Federal Energy Regulatory Commission Issues First Tidal Power Project License
January 25, 2012
The Federal Energy Regulatory Commission (FERC) yesterday approved the first-ever commercial license for a U.S. tidal energy project, which will use New York City's East River tidal currents to generate electricity. The project, owned by Verdant Power and licensed for ten years, will install as many as 30 turbines on more than 21 acres along the strait that connects the Long Island Sound with the Atlantic Ocean in the New York Harbor.
"The Roosevelt Island Tidal Energy project is a prime example of an innovative MHK technology that will advance progress towards commercialization of the entire industry,” said Sean O'Neill, president of the Ocean Renewable Energy Coalition (OREC). "MHK renewable energy continues to be a critical aspect in allowing us to improve our country's energy security and independence, create jobs and lower our carbon footprint.”
Headquartered in New York, Verdant Power has been developing hydropower technology since 2000. Verdant Power's Roosevelt Island Tidal Energy (RITE) project was initiated in 2002 and approved by the state of New York last month. Under the new license for the RITE project, Verdant Power will install turbines in three phases, operate the system remotely, and will employ a team of technicians to maintain the equipment and monitor the surrounding environment. In May 2011 FERC issued an Environmental Assessment (EA) finding no significant impact for Verdant Power's ten-year pilot application license for the RITE project.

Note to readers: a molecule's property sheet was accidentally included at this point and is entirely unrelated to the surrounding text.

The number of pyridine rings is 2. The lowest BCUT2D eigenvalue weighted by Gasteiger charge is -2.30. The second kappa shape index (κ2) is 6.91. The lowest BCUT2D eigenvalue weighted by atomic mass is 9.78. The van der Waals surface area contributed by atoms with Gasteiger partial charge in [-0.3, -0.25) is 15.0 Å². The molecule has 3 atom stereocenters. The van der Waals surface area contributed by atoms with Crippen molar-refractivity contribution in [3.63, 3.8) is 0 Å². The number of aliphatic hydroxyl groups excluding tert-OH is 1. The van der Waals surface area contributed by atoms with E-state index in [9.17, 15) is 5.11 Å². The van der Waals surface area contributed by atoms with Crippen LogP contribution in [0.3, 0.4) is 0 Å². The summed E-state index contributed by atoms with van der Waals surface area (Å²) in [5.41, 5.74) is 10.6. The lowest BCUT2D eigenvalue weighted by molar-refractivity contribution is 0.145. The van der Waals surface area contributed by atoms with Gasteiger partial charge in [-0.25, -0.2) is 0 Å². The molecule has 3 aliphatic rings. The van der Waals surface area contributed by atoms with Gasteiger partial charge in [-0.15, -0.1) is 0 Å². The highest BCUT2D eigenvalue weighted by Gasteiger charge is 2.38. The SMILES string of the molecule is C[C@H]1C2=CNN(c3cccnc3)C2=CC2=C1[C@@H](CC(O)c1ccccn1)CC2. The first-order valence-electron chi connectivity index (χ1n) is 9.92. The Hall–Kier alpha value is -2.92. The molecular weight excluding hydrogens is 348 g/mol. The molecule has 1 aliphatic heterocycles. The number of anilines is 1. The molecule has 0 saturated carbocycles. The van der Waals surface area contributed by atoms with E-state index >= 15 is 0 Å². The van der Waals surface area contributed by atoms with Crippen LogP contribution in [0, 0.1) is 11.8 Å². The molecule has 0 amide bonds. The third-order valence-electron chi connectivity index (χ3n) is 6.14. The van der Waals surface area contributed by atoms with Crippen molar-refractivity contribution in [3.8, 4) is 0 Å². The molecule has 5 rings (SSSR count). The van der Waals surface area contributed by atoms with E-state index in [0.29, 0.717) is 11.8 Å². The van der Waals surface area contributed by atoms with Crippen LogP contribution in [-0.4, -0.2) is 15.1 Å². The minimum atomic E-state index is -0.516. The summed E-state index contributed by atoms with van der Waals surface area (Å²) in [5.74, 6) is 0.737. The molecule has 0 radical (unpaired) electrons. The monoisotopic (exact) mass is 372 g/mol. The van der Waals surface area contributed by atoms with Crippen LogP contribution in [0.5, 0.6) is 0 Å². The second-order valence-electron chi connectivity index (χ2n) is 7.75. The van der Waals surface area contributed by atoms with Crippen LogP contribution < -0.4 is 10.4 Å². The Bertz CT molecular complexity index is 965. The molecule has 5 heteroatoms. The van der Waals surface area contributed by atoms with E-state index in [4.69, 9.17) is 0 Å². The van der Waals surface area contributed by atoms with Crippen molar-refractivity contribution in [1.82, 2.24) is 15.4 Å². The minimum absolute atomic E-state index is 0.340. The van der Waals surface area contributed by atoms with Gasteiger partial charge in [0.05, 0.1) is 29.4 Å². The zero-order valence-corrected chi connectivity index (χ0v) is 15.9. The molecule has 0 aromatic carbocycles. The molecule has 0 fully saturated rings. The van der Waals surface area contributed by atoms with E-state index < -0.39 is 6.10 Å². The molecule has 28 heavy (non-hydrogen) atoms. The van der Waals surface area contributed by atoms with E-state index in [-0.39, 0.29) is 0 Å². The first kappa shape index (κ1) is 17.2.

The new licensing process, instituted by FERC in 2008, allows developers to test new hydropower technologies while maintaining FERC oversight and agency input, and has seen a recent rise in hydrokinetic project interest. As of January 9, 2012, 100 hydrokinetic projects have been issued preliminary permits to study the feasibility of developing a specific project and another 78 projects are in pre-filing for their license.
"OREC looks forward to the approval of additional pending licenses for MHK projects in the near future as the benefits of utilizing clean and renewable power from our vast marine resources are fully realized.” O'Neill concluded.